Of the three, Westwood is by a nibble the most compelling and is expected to get the call. Westwood found something on the range in Ohio to produce a final-round 63 at the Bridgestone and took that form into the last major of the season, the PGA Championship in Louisville, where he opened with a 66 to lead on day one before finishing in 15th place.
Westwood did not have his most influential Ryder Cup at Medinah or Celtic Manor but he has a knack of confounding expectation at big events and understands the demand, having assumed the role of leader in the field for much of the past decade.
Donald is still in the thick of swing issues, waiting for the changes perfected on the range to bear fruit with a card in his hand. Though he finished only four points shy of automatic qualification, Donald’s year does not have the peaks demonstrated by Westwood.
Tricky as it is to disappoint players who have served Europe well, McGinley’s plight is eased by the quality of those already in the locker room. No European captain in the history of the competition has had at his disposal players ranked so high and in such good form.
Four of the top five players in the world wear blue, starting at the top with the imperious McIlroy, followed by Henrik Stenson, Sergio Garcia and Justin Rose. And then there is Martin Kaymer, who won the Players Championship and the US Open in the space of four weeks this summer.
Captain Watson, as the Americans insist on addressing their legendary leader, has at his disposal a middling bunch shorn of key figures through injury, Woods and Jason Dufner; or lifestyle, Dustin Johnson. And his wild-card options have hardly been blowing any doors off. Of those who made the team automatically, Watson has Ricky Fowler, Jim Furyk, Matt Kuchar, Jimmy Walker, Zach Johnson and Jordan Spieth in decent nick, Bubba Watson at odds with himself somewhere in Bubbaland and Phil Mickelson up one day down the next. That leaves Patrick “top-five” Reed, who missed the cut at the Deutsche Bank championship in Boston with a second-round 82.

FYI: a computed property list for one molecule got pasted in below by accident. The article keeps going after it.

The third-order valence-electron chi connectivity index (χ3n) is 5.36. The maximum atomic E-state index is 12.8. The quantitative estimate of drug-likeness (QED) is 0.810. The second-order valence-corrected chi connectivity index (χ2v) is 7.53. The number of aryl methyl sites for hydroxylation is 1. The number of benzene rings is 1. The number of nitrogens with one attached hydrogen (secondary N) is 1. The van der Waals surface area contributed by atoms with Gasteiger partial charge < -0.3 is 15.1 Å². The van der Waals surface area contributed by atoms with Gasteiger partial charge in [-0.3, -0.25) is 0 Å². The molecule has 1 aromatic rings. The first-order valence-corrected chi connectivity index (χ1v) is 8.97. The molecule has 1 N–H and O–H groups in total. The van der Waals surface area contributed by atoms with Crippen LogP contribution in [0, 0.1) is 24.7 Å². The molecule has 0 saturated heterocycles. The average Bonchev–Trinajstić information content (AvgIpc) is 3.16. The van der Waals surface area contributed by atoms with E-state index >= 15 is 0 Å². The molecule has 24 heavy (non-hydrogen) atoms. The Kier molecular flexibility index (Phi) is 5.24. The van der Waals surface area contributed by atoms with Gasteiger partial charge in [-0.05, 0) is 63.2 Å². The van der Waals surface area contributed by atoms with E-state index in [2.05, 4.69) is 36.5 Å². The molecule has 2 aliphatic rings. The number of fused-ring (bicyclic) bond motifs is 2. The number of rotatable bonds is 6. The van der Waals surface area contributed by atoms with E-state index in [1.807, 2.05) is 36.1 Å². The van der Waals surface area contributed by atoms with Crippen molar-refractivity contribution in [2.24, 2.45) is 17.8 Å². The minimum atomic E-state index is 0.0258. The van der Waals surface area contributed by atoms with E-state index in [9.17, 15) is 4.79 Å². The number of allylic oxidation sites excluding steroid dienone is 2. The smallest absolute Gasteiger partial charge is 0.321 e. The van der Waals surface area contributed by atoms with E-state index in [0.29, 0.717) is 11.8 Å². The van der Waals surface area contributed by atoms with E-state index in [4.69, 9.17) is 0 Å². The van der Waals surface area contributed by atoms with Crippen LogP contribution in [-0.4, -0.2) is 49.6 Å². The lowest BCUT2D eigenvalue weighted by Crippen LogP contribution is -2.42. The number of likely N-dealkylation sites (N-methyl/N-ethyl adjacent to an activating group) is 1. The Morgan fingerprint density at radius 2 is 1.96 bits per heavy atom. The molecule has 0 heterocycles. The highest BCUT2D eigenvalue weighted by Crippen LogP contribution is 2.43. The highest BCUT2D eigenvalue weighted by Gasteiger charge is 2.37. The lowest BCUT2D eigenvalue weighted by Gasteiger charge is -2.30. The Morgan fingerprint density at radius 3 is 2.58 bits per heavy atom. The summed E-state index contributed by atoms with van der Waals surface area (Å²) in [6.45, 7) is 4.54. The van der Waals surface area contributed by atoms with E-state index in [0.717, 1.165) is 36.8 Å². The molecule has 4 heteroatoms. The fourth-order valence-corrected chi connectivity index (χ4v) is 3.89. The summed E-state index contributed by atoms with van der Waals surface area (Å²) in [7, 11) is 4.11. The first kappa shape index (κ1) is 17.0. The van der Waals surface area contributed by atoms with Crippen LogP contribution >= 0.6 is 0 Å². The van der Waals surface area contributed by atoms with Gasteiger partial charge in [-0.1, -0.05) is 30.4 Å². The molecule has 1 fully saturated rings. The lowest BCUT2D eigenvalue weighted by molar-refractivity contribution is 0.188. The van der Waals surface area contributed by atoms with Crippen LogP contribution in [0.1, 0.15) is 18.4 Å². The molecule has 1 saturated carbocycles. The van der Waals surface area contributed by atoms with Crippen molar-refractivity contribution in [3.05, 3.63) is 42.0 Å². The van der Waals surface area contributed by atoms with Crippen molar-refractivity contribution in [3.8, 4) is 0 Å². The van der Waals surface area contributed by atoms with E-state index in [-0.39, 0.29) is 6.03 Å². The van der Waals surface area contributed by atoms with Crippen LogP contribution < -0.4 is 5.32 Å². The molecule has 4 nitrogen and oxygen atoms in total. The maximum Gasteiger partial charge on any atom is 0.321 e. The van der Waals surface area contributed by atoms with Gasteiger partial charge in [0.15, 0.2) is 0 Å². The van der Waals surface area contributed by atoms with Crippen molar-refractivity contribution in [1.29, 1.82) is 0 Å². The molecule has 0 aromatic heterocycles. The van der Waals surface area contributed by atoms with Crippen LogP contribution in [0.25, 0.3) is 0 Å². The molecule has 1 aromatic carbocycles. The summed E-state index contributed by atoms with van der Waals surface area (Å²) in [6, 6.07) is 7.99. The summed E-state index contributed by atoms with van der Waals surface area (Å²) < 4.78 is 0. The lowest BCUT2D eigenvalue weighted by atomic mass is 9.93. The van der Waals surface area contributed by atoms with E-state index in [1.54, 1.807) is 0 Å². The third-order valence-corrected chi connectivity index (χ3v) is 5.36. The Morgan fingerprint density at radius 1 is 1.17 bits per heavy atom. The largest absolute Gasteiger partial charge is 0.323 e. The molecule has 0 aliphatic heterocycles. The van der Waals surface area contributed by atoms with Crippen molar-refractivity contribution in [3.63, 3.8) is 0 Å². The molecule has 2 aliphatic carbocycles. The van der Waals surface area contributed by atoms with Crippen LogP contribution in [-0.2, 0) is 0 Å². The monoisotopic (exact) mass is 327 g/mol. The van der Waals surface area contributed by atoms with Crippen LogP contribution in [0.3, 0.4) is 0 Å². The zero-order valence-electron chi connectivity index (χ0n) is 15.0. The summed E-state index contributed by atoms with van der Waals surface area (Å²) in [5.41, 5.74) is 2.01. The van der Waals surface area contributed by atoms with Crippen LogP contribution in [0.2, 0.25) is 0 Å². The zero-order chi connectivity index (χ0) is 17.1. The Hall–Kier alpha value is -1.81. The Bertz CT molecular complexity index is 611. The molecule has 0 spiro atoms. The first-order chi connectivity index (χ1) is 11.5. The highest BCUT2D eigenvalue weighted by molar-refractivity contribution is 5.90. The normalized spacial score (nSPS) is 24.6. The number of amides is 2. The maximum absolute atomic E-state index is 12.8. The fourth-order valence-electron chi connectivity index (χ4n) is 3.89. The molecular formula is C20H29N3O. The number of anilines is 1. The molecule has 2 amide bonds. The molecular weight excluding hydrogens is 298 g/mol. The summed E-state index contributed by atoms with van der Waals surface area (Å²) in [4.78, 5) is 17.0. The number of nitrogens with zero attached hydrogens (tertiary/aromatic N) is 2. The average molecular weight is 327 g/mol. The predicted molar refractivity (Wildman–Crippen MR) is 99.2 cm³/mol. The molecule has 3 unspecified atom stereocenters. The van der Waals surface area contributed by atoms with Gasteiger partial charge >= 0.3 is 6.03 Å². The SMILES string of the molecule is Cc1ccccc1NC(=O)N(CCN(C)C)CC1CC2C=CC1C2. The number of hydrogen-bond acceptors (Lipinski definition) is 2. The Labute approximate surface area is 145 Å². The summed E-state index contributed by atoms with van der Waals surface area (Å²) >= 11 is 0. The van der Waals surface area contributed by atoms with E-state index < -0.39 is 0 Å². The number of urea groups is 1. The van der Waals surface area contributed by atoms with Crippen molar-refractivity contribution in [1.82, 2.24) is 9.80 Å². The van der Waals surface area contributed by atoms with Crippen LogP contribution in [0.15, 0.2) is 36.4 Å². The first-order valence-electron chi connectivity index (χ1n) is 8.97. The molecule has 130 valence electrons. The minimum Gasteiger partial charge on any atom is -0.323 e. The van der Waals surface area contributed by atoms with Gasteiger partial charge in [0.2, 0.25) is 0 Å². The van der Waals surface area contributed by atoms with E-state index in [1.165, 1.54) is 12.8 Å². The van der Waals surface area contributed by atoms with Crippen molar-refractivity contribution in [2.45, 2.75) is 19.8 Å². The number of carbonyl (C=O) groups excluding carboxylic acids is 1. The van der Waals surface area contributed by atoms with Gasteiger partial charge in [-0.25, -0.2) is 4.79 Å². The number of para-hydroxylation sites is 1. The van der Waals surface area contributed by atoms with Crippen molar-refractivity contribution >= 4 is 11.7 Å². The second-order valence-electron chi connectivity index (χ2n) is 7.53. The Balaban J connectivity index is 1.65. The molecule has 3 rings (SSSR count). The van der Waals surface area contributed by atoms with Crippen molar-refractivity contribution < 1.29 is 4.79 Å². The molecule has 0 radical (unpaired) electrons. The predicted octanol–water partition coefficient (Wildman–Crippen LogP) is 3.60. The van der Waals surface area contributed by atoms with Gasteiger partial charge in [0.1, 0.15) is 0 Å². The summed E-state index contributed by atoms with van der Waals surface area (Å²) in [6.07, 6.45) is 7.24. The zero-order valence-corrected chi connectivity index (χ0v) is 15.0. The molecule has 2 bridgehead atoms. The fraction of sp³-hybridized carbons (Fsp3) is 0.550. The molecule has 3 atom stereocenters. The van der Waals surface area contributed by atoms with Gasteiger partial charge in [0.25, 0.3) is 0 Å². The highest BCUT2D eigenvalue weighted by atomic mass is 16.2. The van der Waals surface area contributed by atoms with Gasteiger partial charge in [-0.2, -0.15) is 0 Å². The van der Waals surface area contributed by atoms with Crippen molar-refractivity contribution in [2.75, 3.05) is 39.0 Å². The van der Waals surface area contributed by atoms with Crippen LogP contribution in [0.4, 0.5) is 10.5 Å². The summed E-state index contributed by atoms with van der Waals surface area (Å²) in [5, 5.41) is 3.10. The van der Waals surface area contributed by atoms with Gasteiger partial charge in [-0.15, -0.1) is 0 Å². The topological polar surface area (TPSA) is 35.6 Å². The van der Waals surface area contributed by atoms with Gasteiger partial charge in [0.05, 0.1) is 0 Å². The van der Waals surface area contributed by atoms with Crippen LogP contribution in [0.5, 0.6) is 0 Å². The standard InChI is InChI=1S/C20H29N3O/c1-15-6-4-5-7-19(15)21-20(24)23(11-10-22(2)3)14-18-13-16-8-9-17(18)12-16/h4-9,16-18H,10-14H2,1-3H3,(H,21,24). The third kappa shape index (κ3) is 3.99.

Of Watson’s wild-card options, Hunter Mahan looks a banker following a return to form in the last month, culminating in victory nine days ago at the Fed-Ex Play-offs opener, the Barclays. Keegan Bradley is heavily fancied, too, largely as a result of his Poulter-like relationship with the event.
At Medinah, Bradley assumed the role of cheerleader, whipping up the crowd around the first tee before kick-off and forming a potent partnership with Mickelson that was unanswerable before the captain, Davis Love III, opted to rest them on Saturday afternoon. Big mistake.
Worth a shot? wild-card options
1 Ian Poulter Ryder Cup specialist who missed out narrowly on automatic qualification. You want him in that dressing room, eyes on stalks.
2 Stephen Gallacher Most improved player on European Tour, especially his short game. A rookie but gutsy, great temperament, in form and Scottish.
3 Lee Westwood Not his best year but turns up at big events. Shown form this past month with top 15 finishes at Bridgestone and PGA Championship.
4 Luke Donald Never been on a losing side and deadly on the greens. But struggling with swing changes and low on confidence.
5 Hunter Mahan Unlucky to miss out last time. A winner last week at Barclays, seventh at the PGA and 15th at the Bridgestone. That’s proper form.
6 Keegan Bradley The American Poulter, irrepressible in team room, self-appointed cheerleader on the tee box and a potent partner for Phil Mickelson.
7 Webb Simpson If his putter is on, watch out. Off at the Barclays last week, where he missed the cut, back on in Boston. Good timing.
8 Bill Haas Steady as you like. The 2011 Fed-Ex champ has not won this year but neither has he missed a cut. Went well in Boston, too.